I don't understand a step in my book proving the fractional knapsack problem:

Let value of items $v_1\ge v_2\ge \dots\ge v_n$, and assume $X=\langle x_1, \dots,x_n\rangle$ are the solution by greedy, where $0\le x_i\le 1$ is the fraction packed into the knapsack.

Assume $j$ is the first index s.t. $x_j<1$. Let $Y=\langle y_1,\dots, y_n\rangle$ be any solution not $X$.

Consider $$\dfrac{v_i}{w_i}(x_i-y_i)\ge\dfrac{v_j}{w_j}(x_i-y_i),\tag{????}$$

So $\displaystyle\sum_{i=1}^n v_i(x_i-y_i)=\sum\color{blue}v_i\dfrac{w_i}{\color{blue}w_i}(x_i-y_i)\ge\color{blue}{\dfrac{v_j}{w_j}}\sum w_i(x_i-y_i)\ge0.$

I can understand the blue part I highlighted, but can anyone help me understand the (????) part? Why it must hold?


The following condition is implicitly included in the question.

$$\dfrac{v_1}{w_1}, \dfrac{v_2}{w_2}, \cdots, \dfrac{v_n}{w_n} \text{ is in the descending order.}$$

Let $W$ be the total weight to be filled. The greedy algorithm for fractional knapsack problem is the following procedure.

Let $k$ loop through $1, 2, ..., n$ in that order.

  1. Set $$x_k = \dfrac{W- \sum_{1\le i\lt k} x_i}{w_i}$$
  2. If $x_k<1$, set $x_l=0$ for all $l>k$. Break the loop.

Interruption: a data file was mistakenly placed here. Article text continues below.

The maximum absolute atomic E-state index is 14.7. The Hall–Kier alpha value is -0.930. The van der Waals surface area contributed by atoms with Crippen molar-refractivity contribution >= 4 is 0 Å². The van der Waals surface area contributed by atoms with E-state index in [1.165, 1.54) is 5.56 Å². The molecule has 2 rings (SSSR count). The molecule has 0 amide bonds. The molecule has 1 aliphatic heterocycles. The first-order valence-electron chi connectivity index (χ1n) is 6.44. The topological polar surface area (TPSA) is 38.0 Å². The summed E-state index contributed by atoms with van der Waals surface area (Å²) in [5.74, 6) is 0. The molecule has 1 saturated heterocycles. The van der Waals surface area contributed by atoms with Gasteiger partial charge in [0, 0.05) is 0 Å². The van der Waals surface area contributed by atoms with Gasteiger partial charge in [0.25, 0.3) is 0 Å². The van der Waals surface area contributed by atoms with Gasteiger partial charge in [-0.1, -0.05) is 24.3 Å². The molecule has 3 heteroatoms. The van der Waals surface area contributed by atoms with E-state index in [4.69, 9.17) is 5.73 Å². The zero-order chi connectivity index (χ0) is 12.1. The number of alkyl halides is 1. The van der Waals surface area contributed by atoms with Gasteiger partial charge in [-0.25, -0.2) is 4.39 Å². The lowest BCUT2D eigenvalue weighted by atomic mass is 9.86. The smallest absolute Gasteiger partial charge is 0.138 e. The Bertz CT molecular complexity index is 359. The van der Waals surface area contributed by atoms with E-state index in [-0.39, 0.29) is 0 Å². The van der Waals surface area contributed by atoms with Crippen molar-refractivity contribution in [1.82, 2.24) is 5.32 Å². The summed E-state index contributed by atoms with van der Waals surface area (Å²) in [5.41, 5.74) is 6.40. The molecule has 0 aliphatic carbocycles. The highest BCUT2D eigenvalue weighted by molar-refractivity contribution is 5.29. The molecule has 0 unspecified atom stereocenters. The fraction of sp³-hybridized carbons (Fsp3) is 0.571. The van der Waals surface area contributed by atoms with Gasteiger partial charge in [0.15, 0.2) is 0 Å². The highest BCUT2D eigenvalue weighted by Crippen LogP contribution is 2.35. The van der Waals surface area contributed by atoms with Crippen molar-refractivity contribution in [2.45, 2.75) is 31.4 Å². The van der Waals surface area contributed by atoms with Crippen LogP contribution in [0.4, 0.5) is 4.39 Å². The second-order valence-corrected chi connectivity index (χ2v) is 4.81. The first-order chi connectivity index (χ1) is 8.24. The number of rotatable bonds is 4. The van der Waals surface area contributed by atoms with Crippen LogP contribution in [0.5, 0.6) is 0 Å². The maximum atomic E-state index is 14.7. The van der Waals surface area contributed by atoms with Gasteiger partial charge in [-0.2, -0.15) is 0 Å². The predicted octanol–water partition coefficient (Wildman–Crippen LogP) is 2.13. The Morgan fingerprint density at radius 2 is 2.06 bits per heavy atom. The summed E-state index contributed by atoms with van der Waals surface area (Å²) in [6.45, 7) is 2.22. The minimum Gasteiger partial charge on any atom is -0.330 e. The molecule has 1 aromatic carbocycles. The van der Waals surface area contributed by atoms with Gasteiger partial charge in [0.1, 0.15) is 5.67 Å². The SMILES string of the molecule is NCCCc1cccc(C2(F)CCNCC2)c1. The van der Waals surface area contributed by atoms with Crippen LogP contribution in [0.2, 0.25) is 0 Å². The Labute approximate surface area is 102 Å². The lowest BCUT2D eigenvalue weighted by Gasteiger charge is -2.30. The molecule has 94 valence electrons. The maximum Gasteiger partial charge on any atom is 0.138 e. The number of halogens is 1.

There are three cases for $i$.

  • The case when i < j, i.e., $\dfrac{v_i}{w_i}\ge\dfrac{v_j}{w_j}$. Since $j$ is the first index s.t. $x_j<1$, $x_i=1$, i.e., $x_i-y_i\ge0$.
  • The case when i = j. Both sides are 0.

  • The case when i > j, i.e., $\dfrac{v_i}{w_i}\le\dfrac{v_j}{w_j}$. Since $j$ is the first index s.t. $x_j<1$, according to the definition of the greedy algorithm, $x_i=0$. That means $x_i-y_i\le0$.

  • $\begingroup$ The condition "$v_1\ge v_2\ge \dots\ge v_n$" should be $\dfrac{v_1}{w_1}\ge\dfrac{v_2}{w_2}\ge \cdots\ge\dfrac{v_n}{w_n}$ instead. $\endgroup$ – Apass.Jack Jan 1 at 6:02
  • $\begingroup$ So it seems like the condition $\dfrac{v_1}{w_1}\ge\dfrac{v_2}{w_2}\ge \cdots\ge\dfrac{v_n}{w_n}$ is actually not needed? Only need to know $x_j$ is the last one greedy choose. $\endgroup$ – Bit_hcAlgorithm Jan 1 at 6:07
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    $\begingroup$ Yes, if we change "Assume $j$ is the first index s.t. $x_j<1$" to "Assume $j$ is the only index s.t. $x_j<1$". $\endgroup$ – Apass.Jack Jan 1 at 6:08
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    $\begingroup$ It should be "Assume $j$ is the only index s.t. $0<x_j<1$". But it might happen all $x_k$ are either 1 or 0. So it looks like there is some problem with your book or your formulation of the question. (It seems my answer is valid.) Anyway, I would believe you have understood what is happening here. $\endgroup$ – Apass.Jack Jan 1 at 6:18

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